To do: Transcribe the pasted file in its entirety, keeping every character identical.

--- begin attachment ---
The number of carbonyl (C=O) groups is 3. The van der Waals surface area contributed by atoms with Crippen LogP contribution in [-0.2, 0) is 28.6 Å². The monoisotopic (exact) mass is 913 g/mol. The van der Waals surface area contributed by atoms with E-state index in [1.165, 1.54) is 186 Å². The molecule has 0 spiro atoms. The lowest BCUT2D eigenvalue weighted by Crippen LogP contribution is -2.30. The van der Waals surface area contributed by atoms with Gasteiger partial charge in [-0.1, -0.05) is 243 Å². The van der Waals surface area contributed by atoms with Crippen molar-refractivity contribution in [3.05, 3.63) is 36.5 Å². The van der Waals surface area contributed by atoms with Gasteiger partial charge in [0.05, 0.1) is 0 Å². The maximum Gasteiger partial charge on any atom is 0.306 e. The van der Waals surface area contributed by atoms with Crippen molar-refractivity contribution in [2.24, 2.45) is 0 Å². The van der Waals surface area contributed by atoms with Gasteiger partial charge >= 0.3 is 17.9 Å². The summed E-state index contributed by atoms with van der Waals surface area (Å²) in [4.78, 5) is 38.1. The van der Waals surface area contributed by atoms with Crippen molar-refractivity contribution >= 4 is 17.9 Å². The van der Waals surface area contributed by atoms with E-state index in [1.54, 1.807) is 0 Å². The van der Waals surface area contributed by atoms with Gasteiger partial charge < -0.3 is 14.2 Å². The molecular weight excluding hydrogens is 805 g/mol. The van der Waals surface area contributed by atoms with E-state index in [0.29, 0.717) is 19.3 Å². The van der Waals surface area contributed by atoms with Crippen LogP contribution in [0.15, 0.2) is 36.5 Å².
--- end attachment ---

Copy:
The number of carbonyl (C=O) groups is 3. The van der Waals surface area contributed by atoms with Crippen LogP contribution in [-0.2, 0) is 28.6 Å². The monoisotopic (exact) mass is 913 g/mol. The van der Waals surface area contributed by atoms with E-state index in [1.165, 1.54) is 186 Å². The molecule has 0 spiro atoms. The lowest BCUT2D eigenvalue weighted by Crippen LogP contribution is -2.30. The van der Waals surface area contributed by atoms with Gasteiger partial charge in [-0.1, -0.05) is 243 Å². The van der Waals surface area contributed by atoms with Crippen molar-refractivity contribution in [3.05, 3.63) is 36.5 Å². The van der Waals surface area contributed by atoms with Gasteiger partial charge in [0.05, 0.1) is 0 Å². The maximum Gasteiger partial charge on any atom is 0.306 e. The van der Waals surface area contributed by atoms with Crippen molar-refractivity contribution in [2.24, 2.45) is 0 Å². The van der Waals surface area contributed by atoms with Gasteiger partial charge >= 0.3 is 17.9 Å². The summed E-state index contributed by atoms with van der Waals surface area (Å²) in [4.78, 5) is 38.1. The van der Waals surface area contributed by atoms with Crippen molar-refractivity contribution >= 4 is 17.9 Å². The van der Waals surface area contributed by atoms with E-state index in [1.54, 1.807) is 0 Å². The van der Waals surface area contributed by atoms with Gasteiger partial charge < -0.3 is 14.2 Å². The molecular weight excluding hydrogens is 805 g/mol. The van der Waals surface area contributed by atoms with E-state index in [0.29, 0.717) is 19.3 Å². The van der Waals surface area contributed by atoms with Crippen LogP contribution in [0.15, 0.2) is 36.5 Å².